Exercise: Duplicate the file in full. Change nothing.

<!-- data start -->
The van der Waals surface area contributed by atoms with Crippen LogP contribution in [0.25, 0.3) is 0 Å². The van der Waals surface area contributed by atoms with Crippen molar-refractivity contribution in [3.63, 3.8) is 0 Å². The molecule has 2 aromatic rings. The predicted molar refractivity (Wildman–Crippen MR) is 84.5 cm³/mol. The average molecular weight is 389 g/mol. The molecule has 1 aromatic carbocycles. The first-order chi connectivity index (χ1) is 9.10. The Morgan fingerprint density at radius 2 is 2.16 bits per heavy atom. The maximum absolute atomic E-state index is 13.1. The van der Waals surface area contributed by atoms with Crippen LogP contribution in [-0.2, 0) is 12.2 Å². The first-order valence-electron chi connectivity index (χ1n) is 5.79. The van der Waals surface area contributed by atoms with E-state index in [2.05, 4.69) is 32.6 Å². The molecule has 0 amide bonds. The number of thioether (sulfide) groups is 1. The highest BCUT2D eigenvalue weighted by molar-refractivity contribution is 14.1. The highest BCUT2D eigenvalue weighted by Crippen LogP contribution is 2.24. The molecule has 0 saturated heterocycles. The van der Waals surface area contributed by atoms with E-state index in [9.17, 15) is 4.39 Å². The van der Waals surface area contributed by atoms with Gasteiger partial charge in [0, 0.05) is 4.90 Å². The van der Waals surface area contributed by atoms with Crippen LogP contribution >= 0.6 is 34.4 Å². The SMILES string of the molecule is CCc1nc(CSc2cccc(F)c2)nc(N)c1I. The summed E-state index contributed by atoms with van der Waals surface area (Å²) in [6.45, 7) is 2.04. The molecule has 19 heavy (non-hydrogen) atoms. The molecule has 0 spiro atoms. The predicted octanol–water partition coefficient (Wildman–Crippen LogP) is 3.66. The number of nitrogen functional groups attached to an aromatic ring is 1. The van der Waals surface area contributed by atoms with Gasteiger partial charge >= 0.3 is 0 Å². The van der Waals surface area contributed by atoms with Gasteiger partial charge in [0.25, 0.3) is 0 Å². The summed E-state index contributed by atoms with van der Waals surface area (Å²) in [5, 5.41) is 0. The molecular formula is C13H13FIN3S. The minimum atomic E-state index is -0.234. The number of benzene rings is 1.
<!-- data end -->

The van der Waals surface area contributed by atoms with Crippen LogP contribution in [0.25, 0.3) is 0 Å². The van der Waals surface area contributed by atoms with Crippen molar-refractivity contribution in [3.63, 3.8) is 0 Å². The molecule has 2 aromatic rings. The predicted molar refractivity (Wildman–Crippen MR) is 84.5 cm³/mol. The average molecular weight is 389 g/mol. The molecule has 1 aromatic carbocycles. The first-order chi connectivity index (χ1) is 9.10. The Morgan fingerprint density at radius 2 is 2.16 bits per heavy atom. The maximum absolute atomic E-state index is 13.1. The van der Waals surface area contributed by atoms with Crippen LogP contribution in [-0.2, 0) is 12.2 Å². The first-order valence-electron chi connectivity index (χ1n) is 5.79. The van der Waals surface area contributed by atoms with E-state index in [2.05, 4.69) is 32.6 Å². The molecule has 0 amide bonds. The number of thioether (sulfide) groups is 1. The highest BCUT2D eigenvalue weighted by molar-refractivity contribution is 14.1. The highest BCUT2D eigenvalue weighted by Crippen LogP contribution is 2.24. The molecule has 0 saturated heterocycles. The van der Waals surface area contributed by atoms with E-state index in [9.17, 15) is 4.39 Å². The van der Waals surface area contributed by atoms with Gasteiger partial charge in [0, 0.05) is 4.90 Å². The van der Waals surface area contributed by atoms with Crippen LogP contribution >= 0.6 is 34.4 Å². The SMILES string of the molecule is CCc1nc(CSc2cccc(F)c2)nc(N)c1I. The summed E-state index contributed by atoms with van der Waals surface area (Å²) in [6.45, 7) is 2.04. The molecule has 19 heavy (non-hydrogen) atoms. The molecule has 0 spiro atoms. The predicted octanol–water partition coefficient (Wildman–Crippen LogP) is 3.66. The number of nitrogen functional groups attached to an aromatic ring is 1. The van der Waals surface area contributed by atoms with Gasteiger partial charge >= 0.3 is 0 Å². The van der Waals surface area contributed by atoms with Gasteiger partial charge in [0.25, 0.3) is 0 Å². The summed E-state index contributed by atoms with van der Waals surface area (Å²) in [5, 5.41) is 0. The molecular formula is C13H13FIN3S. The minimum atomic E-state index is -0.234. The number of benzene rings is 1.